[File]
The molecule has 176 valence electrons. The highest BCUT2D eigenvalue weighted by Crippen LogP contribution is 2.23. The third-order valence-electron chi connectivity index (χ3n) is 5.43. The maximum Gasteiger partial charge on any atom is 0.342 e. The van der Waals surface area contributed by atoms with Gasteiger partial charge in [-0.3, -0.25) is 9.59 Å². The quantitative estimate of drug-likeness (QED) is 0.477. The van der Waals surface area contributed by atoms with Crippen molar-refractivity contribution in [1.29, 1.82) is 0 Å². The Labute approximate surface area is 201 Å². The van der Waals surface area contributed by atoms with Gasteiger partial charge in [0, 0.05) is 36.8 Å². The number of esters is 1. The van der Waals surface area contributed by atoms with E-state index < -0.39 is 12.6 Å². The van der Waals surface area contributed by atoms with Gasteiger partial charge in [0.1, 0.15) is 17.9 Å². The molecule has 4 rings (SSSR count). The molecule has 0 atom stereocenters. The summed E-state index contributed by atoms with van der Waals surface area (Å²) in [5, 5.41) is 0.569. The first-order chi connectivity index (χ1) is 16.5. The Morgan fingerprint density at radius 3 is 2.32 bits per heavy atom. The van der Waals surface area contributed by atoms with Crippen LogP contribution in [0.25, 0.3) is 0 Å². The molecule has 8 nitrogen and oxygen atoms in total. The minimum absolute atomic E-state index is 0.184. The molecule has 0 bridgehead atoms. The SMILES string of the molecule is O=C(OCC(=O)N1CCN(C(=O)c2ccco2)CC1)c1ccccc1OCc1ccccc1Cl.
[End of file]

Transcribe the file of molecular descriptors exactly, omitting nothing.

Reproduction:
The molecule has 176 valence electrons. The highest BCUT2D eigenvalue weighted by Crippen LogP contribution is 2.23. The third-order valence-electron chi connectivity index (χ3n) is 5.43. The maximum Gasteiger partial charge on any atom is 0.342 e. The van der Waals surface area contributed by atoms with Gasteiger partial charge in [-0.3, -0.25) is 9.59 Å². The quantitative estimate of drug-likeness (QED) is 0.477. The van der Waals surface area contributed by atoms with Crippen molar-refractivity contribution in [1.29, 1.82) is 0 Å². The Labute approximate surface area is 201 Å². The van der Waals surface area contributed by atoms with Gasteiger partial charge in [0, 0.05) is 36.8 Å². The number of esters is 1. The van der Waals surface area contributed by atoms with E-state index < -0.39 is 12.6 Å². The van der Waals surface area contributed by atoms with Gasteiger partial charge in [0.1, 0.15) is 17.9 Å². The molecule has 4 rings (SSSR count). The molecule has 0 atom stereocenters. The summed E-state index contributed by atoms with van der Waals surface area (Å²) in [5, 5.41) is 0.569. The first-order chi connectivity index (χ1) is 16.5. The Morgan fingerprint density at radius 3 is 2.32 bits per heavy atom. The van der Waals surface area contributed by atoms with Crippen LogP contribution in [0.25, 0.3) is 0 Å². The molecule has 8 nitrogen and oxygen atoms in total. The minimum absolute atomic E-state index is 0.184. The molecule has 0 bridgehead atoms. The SMILES string of the molecule is O=C(OCC(=O)N1CCN(C(=O)c2ccco2)CC1)c1ccccc1OCc1ccccc1Cl.